Two examples of the ways you can customize the Internet Explorer configuration deployed in your organization are as follows:

  • You can control the code (in ActiveX controls or in scripts, for instance) that users can run. Do this by customizing Authenticode® settings, which can, for example, prevent users from running any unsigned code or enable them to only run code signed by specific authors. For more information, see information about code signing on the Microsoft Web site at:

    http://go.microsoft.com/fwlink/?LinkId=71300

  • If you want to permit the use of ActiveX controls, but you do not want users to download code directly from the Internet, you can specify that when Internet Explorer 7 looks for a requested executable, it goes to your own internal Web site instead of the Internet. You can do this by changing a registry key.

    Caution   Incorrectly editing the registry may severely damage your system. Before making changes to the registry, you should back up any valued data on the computer. You can also use the Last Known Good Configuration startup option if you encounter problems after manual changes have been applied.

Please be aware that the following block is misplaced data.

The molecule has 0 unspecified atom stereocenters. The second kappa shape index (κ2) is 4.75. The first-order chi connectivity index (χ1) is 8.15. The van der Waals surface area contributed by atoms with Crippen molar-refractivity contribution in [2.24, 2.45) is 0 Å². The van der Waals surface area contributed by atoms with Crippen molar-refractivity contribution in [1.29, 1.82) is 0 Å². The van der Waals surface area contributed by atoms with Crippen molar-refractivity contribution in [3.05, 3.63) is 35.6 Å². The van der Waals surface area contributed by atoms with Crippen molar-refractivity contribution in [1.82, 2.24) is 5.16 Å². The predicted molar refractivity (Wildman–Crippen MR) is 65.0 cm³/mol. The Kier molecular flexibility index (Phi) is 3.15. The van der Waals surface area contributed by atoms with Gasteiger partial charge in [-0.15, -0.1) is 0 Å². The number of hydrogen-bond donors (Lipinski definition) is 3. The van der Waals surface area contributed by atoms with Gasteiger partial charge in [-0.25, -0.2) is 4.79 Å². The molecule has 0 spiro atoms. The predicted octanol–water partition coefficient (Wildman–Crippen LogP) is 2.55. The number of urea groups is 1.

The registry key to change specifies an Internet search path for Internet-based code:

    HKEY_LOCAL_MACHINE\SOFTWARE\Microsoft \Windows\CurrentVersion\Internet Settings\CodeBaseSearchPath

    This registry key usually contains the keyword CODEBASE, which allows software to specify its own Internet search path for downloading components (that is, when CODEBASE is present, calls to CoGetClassObjectFromURL check the szCodeURL location for downloading components). After CODEBASE, the CodeBaseSearchPath registry key usually lists additional URLs in the Internet search path, with each URL enclosed in angle brackets and separated by a semicolon. If you remove CODEBASE from the registry key and instead specify a site on your own intranet, software will check that site, not an Internet site, for downloadable components. The URL specified in CodeBaseSearchPath will receive an HTTP POST request with data in the following format and respond with the object to install and load.

    CLSID={class id}Version=a,b,c,dMIMETYPE=mimetype
    
    For more information, see the following MSDN topic about Internet Component Download, and search for all instances of CodeBaseSearchPath:

    http://go.microsoft.com/fwlink/?LinkId=75005

For more information about how a particular Microsoft programming or scripting language works, see the MSDN Web site at:

http://go.microsoft.com/fwlink/?LinkID=140